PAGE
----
How is this news? I guess Tina Brown, being a Brit, is infatuated with Diana. This doesn't belong in Newsweek.

    June 29, 2011 at 7:24 pm | Report abuse |
  2. flower12

    This is just creepy and weird. I don't think that it should cause all the outrage though. People who are outraged by this should seriously consider getting a life.

    June 29, 2011 at 7:24 pm | Report abuse |
  3. Brian B

    I would expect that cover to be on the National Enquirer but Newsweek? I decided about 2months ago that I will not be renewing my subscription; this issue just reinforces that decision. Lately Newsweek has been cheapening itself with hyperbole and shock editorials to the point that it resembles more of a blog than any reliable source of news.

    June 29, 2011 at 7:25 pm | Report abuse |
    • John

      I'm sure that newsweek is crying their eyes out because you stopped your subscription.

      June 29, 2011 at 7:29 pm | Report abuse |
    • PAZYFE

      it is not that serious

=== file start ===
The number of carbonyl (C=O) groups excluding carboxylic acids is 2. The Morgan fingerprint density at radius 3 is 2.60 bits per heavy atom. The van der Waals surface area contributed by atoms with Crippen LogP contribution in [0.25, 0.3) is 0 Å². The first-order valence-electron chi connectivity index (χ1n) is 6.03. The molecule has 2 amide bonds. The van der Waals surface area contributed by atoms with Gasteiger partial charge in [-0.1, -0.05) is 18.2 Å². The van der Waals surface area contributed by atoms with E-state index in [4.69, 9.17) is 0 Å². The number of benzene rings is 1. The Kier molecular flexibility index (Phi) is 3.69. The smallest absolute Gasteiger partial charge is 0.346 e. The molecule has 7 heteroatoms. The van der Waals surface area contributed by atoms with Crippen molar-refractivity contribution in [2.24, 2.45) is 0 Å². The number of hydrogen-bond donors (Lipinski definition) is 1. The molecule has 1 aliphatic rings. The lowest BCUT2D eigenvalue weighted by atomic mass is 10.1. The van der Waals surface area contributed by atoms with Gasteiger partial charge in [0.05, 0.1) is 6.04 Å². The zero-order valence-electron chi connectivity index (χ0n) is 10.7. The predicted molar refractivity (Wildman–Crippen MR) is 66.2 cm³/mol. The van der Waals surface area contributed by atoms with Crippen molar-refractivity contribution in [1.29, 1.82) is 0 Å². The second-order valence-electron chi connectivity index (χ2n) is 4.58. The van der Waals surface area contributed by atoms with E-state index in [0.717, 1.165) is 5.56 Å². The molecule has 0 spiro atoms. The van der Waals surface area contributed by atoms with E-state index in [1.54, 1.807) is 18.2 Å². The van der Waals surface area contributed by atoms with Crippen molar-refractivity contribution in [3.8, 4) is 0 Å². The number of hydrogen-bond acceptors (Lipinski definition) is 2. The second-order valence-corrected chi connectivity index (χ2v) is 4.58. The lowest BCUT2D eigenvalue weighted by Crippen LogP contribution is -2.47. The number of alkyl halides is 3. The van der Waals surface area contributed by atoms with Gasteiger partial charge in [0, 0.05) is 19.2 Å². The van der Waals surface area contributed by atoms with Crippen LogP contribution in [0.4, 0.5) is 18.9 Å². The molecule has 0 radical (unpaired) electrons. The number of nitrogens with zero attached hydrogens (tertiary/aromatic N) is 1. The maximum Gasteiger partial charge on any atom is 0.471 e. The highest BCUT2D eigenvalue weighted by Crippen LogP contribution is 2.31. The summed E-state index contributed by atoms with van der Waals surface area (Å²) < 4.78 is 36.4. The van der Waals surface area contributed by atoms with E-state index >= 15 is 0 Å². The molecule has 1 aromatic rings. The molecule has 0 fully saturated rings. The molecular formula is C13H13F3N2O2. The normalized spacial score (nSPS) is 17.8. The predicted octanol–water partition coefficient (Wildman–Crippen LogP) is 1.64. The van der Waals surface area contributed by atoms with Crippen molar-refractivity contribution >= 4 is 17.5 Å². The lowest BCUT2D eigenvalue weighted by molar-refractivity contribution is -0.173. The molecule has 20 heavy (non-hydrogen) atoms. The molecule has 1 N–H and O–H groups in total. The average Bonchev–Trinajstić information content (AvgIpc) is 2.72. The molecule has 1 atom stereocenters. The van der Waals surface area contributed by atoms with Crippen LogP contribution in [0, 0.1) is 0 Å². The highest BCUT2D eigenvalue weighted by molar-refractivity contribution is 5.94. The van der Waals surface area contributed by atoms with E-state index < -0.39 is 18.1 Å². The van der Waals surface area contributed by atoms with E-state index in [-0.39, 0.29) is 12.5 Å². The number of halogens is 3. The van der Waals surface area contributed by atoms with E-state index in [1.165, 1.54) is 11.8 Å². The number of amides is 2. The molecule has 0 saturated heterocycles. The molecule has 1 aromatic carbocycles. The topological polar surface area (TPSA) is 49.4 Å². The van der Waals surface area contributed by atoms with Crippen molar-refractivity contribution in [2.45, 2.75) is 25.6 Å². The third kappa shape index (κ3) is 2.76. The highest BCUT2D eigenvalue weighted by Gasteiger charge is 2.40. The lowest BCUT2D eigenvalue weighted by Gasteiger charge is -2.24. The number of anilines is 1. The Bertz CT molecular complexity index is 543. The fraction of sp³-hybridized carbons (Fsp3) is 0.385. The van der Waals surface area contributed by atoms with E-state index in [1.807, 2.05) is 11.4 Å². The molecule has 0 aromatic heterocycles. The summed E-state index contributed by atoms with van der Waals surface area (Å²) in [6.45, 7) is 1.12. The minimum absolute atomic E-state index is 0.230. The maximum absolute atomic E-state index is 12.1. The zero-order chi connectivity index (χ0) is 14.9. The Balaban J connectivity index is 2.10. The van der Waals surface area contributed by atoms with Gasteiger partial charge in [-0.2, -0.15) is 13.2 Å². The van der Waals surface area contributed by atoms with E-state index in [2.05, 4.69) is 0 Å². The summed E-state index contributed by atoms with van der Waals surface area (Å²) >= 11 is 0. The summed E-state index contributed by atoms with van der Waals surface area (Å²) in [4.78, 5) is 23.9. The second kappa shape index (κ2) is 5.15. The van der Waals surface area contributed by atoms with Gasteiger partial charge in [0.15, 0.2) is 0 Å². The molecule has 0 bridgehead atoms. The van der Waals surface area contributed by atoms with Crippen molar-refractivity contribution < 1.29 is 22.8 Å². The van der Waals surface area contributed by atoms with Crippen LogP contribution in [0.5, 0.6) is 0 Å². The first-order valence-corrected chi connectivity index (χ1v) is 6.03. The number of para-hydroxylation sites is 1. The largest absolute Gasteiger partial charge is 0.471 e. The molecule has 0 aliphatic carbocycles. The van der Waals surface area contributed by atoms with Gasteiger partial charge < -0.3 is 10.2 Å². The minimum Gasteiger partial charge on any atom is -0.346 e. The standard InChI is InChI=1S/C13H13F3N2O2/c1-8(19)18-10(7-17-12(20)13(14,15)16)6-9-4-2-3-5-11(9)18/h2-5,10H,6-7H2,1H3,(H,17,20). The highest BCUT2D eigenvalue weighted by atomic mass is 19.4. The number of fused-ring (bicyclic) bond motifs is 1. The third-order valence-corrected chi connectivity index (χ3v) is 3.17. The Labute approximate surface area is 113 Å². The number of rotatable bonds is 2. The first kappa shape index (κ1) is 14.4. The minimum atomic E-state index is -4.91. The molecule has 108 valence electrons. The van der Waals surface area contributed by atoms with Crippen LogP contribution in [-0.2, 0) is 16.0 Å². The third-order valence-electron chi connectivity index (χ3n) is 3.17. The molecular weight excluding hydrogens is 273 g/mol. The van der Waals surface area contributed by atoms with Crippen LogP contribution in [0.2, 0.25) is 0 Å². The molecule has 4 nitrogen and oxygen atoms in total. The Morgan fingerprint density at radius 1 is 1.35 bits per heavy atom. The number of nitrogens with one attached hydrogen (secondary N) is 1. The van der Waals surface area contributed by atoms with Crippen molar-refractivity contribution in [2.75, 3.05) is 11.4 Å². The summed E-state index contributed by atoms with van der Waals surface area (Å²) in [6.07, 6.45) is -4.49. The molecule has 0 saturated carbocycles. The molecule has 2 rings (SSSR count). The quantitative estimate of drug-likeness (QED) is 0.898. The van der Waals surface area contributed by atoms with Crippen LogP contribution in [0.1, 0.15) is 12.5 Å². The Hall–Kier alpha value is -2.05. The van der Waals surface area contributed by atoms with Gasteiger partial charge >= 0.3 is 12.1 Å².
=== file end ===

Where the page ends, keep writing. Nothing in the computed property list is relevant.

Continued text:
June 29, 2011 at 7:38 pm | Report abuse |
    • Phyllis Galde

      i thought this cover was in horrible tasts, and will not be renewing my subscription again.

      what's wrong with REAL news events instead of made-up fiction?

      June 29, 2011 at 7:38 pm | Report abuse |
  4. opinionated

    When the magazine came in our mail, I thought the computer generated image of Diana was in very, very bad taste. And. . . she would have been prettier than the image projected on the cover.

    June 29, 2011 at 7:28 pm | Report abuse |
  5. John

    Looks fine to me.

    People need to lighten up or get a life. One or the other

    June 29, 2011 at 7:28 pm | Report abuse |
    • JJ

      That's because you're an idiot. But look on the bright side: apparently that now qualifies you to be the editor of Newsweek.

      June 29, 2011 at 7:44 pm | Report abuse |
  6. kim